Definition of disability: vision impairment

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The Equality Act 2010 makes no qualification that the cost of correction is to be taken into consideration.

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The Equality Act 2010 specifically excludes from definition of disability impairment of vision which are correctable by spectacles, contact lenses or by other ways which may be prescribed.

If an employee has poor vision which can be corrected by wearing glasses or contact lenses, this employee cannot argue the poor vision amounts to disability. In Mart v Assessment Services Inc the Employment Appeal Tribunal considered a whether side effects of wearing contact lenses may constitute a disability.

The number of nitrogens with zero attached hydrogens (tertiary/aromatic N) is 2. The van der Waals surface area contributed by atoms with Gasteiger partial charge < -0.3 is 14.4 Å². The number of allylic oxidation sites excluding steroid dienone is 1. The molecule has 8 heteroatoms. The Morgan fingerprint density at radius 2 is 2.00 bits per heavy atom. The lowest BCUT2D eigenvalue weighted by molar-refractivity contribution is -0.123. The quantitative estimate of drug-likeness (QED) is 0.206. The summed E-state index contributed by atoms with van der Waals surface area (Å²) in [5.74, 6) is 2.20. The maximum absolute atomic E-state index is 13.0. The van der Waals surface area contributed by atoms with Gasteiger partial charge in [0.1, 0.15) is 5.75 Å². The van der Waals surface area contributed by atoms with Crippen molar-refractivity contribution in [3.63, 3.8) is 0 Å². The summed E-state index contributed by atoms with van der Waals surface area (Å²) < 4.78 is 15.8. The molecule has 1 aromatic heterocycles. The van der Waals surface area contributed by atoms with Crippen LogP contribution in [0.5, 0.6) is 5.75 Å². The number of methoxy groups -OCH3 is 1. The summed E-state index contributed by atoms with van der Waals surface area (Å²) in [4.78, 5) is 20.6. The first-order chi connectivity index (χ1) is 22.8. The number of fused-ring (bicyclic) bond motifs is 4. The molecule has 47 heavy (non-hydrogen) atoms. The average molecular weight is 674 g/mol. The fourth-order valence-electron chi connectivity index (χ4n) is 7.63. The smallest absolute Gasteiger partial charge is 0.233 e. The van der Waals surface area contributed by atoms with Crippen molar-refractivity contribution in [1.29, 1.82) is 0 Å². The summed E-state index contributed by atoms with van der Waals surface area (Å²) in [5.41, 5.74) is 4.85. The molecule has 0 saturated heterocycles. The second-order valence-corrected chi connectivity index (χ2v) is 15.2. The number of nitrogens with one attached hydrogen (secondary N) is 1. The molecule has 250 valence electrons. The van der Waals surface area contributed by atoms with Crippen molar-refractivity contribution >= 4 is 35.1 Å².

In this case Mrs Mart had double vision and was prescribed special contact lenses. The lens she had to wear corrected and improved her vision but ‘blacked out’ her eye, so that, it was argued, she suffered disfigurement and was therefore disabled.

Disfigurement can amount to disability, but the Tribunals did not accept that Mrs Mart was disabled. Correctable vision impairment is specifically excluded and the Equality Act 2010 makes no qualification that the side effects of the correction, the ‘cost of correction’, are to be taken into consideration.

However, this precedent cannot be relied on so that to exclude all impediments of corrective treatments. Each case will be fact sensitive and all individual circumstances will have to be taken into account.

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